Diversifying to Stay Competitive
Industrial Machine & Supply (IMS) was once a leading manufacturer for textile mills but needed to diversify as the textile industry waned in its area.
Automotive, Consumer Goods, Agriculture
When Industrial Machine & Supply, Inc. (IMS) was founded in 1967, its niche was firmly set in supplying parts for textile mills in the Southeast. But by the time founder Tom Williams stepped down to allow his son David Williams to take charge, the textile industry in their area had ebbed drastically. IMS could no longer thrive on just one market.
The younger Williams made the decision to expand IMS’s capabilities to serve international industries like material handling, agriculture, automotive, and consumer goods. “We’re basically a job shop. If it’s in our envelope, we’ll machine it,” said Williams.
With this diversification came the need for more advanced technology. “I was looking at jobs I knew I could get if I could just write the programs,” Williams recalled. He knew that IMS needed a powerful CAD/CAM software to work alongside its 3-axis CNC milling machines and 2-axis CNC lathes. Manually writing G-code wasn’t an option for his evolving shop anymore. The time it would take to accurately program by hand the complicated parts Williams wanted to create was prohibitive, and he was well aware of the risk of user error inherent in complex code writing.
Williams went to the 1998 International Manufacturing Technology Show (IMTS) to find a solution. There he met Allen Drost Jr., founder of CAD/CAM Solutions, Inc. (Snellville, GA), certified Reseller of Mastercam CAD/CAM software for Alabama, Georgia, and Tennessee. “Drost came directly to my shop after the event, loaded Mastercam on my computer, and ran a part right in front of me. He sold me on the software right there.”
“With this software, I’m able to take on complex jobs I could never even look at before,” said Williams. Several years ago, Williams machined a facial extrusion die for the composite decking industry that would not have been possible without his CAD/CAM software.
Now he knows he could be even more efficient with some of the new functions that his software is constantly developing. “That was several years ago, and if I were to do this same part today, I would look at different toolpaths such as OptiRough for roughing out the part,” said Williams.
“Another one of our longtime customers just brought us a job that we’re very familiar with and have done before. This time, though, I said, ‘We’re going to do this differently now,’ because there are so many more toolpaths I understand now that can make this easier,” he said. “We might have done a particular job before, and it would have taken us longer and cost us more than it would now. The Dynamic toolpaths have really changed the way I look at some of the jobs we get.”
Dynamic Motion technology, or simply Dynamic, uses a revolutionary approach to maximize cutting ability while minimizing stock, tool, and machine danger. Dynamic toolpaths rely on proprietary algorithms to monitor the stock material at all times and to make immediate adjustments to cutting speed and angle. This way, the most material possible is removed while virtually eliminating the chances for tool breakage and stock gouges. OptiRough is one of these advanced toolpaths and is a go-to for removing great amounts of material in the roughing stage at previously impossible speeds.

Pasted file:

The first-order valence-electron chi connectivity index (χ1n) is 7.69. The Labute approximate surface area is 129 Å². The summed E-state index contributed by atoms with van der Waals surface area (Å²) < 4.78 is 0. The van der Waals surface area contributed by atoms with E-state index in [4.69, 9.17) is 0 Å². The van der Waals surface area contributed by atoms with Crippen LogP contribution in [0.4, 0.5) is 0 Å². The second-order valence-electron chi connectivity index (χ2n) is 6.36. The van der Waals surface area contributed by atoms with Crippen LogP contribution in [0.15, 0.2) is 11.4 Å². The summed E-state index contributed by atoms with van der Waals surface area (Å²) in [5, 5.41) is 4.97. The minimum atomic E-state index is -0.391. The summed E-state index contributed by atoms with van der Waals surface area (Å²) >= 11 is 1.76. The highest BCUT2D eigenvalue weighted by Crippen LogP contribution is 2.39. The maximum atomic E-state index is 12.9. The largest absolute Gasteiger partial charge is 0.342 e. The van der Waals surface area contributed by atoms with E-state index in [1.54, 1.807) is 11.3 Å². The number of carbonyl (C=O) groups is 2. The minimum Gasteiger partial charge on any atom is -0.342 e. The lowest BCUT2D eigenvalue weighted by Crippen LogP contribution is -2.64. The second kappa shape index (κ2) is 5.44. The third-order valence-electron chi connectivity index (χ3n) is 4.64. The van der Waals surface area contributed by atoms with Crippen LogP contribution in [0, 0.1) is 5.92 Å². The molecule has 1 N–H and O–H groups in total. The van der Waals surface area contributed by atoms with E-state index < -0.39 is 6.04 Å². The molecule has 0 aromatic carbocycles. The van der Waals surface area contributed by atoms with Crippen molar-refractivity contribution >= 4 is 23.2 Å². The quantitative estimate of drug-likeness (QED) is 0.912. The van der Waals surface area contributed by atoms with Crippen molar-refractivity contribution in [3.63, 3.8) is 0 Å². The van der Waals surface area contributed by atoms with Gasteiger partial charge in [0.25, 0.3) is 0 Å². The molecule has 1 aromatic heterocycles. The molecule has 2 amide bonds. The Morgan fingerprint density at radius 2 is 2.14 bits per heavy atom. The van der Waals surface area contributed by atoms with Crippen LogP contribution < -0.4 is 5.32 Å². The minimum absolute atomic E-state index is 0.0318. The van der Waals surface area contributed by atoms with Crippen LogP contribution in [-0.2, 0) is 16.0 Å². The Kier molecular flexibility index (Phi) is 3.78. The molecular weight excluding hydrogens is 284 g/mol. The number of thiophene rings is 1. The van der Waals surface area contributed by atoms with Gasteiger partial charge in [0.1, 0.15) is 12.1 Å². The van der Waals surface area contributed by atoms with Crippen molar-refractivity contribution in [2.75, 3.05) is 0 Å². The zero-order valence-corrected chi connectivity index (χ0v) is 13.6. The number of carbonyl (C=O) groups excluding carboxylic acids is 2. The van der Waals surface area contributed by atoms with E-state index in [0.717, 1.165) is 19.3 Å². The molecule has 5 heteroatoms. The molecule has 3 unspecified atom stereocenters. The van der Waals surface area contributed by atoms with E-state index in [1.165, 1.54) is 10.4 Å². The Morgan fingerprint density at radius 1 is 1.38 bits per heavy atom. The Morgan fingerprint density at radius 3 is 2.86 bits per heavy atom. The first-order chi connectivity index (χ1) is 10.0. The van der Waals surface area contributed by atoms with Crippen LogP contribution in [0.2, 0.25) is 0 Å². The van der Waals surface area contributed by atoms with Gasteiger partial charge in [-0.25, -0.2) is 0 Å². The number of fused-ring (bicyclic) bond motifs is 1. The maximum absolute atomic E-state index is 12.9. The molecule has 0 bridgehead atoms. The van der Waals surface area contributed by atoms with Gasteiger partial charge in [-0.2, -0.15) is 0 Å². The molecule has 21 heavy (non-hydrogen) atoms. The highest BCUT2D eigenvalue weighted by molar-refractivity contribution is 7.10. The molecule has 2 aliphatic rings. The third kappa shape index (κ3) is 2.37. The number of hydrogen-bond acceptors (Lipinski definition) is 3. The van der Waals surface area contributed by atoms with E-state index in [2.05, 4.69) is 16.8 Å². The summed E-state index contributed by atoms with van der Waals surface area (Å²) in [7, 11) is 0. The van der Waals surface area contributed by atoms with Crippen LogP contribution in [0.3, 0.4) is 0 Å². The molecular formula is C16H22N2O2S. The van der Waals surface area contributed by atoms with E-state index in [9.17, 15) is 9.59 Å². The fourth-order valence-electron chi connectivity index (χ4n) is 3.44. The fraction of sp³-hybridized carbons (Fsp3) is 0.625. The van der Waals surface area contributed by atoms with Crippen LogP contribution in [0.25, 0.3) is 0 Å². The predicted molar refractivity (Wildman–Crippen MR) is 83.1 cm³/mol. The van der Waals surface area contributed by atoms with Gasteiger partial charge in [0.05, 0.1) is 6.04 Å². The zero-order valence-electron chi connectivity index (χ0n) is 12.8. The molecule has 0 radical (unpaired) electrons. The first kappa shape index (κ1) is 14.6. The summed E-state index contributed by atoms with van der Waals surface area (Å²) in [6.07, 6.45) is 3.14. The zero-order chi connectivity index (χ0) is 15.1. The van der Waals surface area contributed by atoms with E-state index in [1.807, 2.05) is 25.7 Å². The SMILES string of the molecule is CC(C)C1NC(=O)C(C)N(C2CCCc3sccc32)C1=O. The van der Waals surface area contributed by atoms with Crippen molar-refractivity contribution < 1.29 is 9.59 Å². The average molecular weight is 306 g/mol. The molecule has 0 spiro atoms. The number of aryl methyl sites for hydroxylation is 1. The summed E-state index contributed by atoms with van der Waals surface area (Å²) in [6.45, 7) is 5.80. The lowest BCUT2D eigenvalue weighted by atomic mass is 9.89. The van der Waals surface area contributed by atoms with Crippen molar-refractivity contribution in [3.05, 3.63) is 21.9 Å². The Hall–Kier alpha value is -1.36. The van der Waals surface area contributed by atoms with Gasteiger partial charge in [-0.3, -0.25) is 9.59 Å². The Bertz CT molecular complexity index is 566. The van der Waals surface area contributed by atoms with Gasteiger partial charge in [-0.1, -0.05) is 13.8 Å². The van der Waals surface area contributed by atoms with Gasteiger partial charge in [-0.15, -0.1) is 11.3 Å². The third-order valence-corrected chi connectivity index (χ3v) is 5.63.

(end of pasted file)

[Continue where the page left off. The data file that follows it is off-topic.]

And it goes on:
True to form, IMS’s software is just as diverse as its shop. Williams relies on Mastercam before he even begins a job. “It helps with quoting,” he explained. “If I have a complex job – especially one that has a lot of parts to it or maybe quite a few steps and operations – I semi-program it to see my cycle times.”
Recently, Williams was called on to provide a quote for some rollers that work in a conveyor system. The v-rollers, as Williams refers to them, start as 4” diameter, 21 5/8” long bars of 4340 tempered steel. To create his quote, Williams uploaded the drawing into his software and programmed out the part to find his cycle time.
“For roughing, I could have used a traditional turning toolpath with extra step-downs if I’d wanted the cutting path to go in just one direction. With the Dynamic toolpath, though, it actually went back and forth all the way down. It saved so much time.” Williams was able to run at 1,050 surface feed per minute with a 25 percent stepover. The program, which had approximately 15 operations, took less than 11 minutes to rough before it was finished with a standard contour toolpath. Because he could cut so much cycle time with Dynamic Motion, Williams was able to present the customer with a more-than competitive quote and earned the job.
Now turning away work for being too complex is a thing of the past. When asked what IMS is capable of producing, Williams answered, “Pretty much anything. If you have any machine work to be done, send it our way; we’ll do it.”
“With this software, I’m able to take on complex jobs I could never even look at before.”—David Williams, President, Industrial Machine & Supply, Talladega, Alabama
Expanding IMS’s machining capabilities with the machines they already had
Mastercam Mill and Lathe
- Network of knowledgeable, experienced Resellers who can introduce and explain new techniques and functions.
- Intuitive toolpath creation that minimizes computer time.
- Advanced Simulation that can predict cycle times.
- Dynamic Motion technology that reduces machining time safely.